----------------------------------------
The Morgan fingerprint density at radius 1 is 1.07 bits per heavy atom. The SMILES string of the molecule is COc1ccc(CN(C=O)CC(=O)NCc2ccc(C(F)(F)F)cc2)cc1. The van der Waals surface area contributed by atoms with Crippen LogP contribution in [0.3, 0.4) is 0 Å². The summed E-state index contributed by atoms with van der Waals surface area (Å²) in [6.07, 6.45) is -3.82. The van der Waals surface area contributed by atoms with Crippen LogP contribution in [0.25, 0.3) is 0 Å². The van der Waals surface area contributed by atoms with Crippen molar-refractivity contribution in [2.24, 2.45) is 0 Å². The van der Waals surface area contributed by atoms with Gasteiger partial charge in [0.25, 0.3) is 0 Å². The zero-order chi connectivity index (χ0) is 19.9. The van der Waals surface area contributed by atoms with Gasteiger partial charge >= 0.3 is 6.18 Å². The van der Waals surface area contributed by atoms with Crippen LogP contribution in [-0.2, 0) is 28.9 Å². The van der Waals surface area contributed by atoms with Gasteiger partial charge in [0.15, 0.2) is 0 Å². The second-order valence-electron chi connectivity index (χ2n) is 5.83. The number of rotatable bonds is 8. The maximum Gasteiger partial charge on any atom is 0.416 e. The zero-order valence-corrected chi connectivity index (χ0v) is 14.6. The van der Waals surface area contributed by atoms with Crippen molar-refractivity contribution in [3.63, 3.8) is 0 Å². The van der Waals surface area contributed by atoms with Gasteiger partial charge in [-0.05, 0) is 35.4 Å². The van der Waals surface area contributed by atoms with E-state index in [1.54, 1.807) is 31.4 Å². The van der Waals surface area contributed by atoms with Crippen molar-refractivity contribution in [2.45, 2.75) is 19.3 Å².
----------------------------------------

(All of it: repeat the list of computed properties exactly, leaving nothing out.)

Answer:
The Morgan fingerprint density at radius 1 is 1.07 bits per heavy atom. The SMILES string of the molecule is COc1ccc(CN(C=O)CC(=O)NCc2ccc(C(F)(F)F)cc2)cc1. The van der Waals surface area contributed by atoms with Crippen LogP contribution in [0.3, 0.4) is 0 Å². The summed E-state index contributed by atoms with van der Waals surface area (Å²) in [6.07, 6.45) is -3.82. The van der Waals surface area contributed by atoms with Crippen LogP contribution in [0.25, 0.3) is 0 Å². The van der Waals surface area contributed by atoms with Crippen molar-refractivity contribution in [2.24, 2.45) is 0 Å². The van der Waals surface area contributed by atoms with Gasteiger partial charge in [0.25, 0.3) is 0 Å². The zero-order chi connectivity index (χ0) is 19.9. The van der Waals surface area contributed by atoms with Gasteiger partial charge >= 0.3 is 6.18 Å². The van der Waals surface area contributed by atoms with Crippen LogP contribution in [-0.2, 0) is 28.9 Å². The van der Waals surface area contributed by atoms with Gasteiger partial charge in [0.15, 0.2) is 0 Å². The second-order valence-electron chi connectivity index (χ2n) is 5.83. The number of rotatable bonds is 8. The maximum Gasteiger partial charge on any atom is 0.416 e. The zero-order valence-corrected chi connectivity index (χ0v) is 14.6. The van der Waals surface area contributed by atoms with Crippen molar-refractivity contribution in [3.63, 3.8) is 0 Å². The van der Waals surface area contributed by atoms with Gasteiger partial charge in [-0.05, 0) is 35.4 Å². The van der Waals surface area contributed by atoms with E-state index in [1.54, 1.807) is 31.4 Å². The van der Waals surface area contributed by atoms with Crippen molar-refractivity contribution in [2.45, 2.75) is 19.3 Å².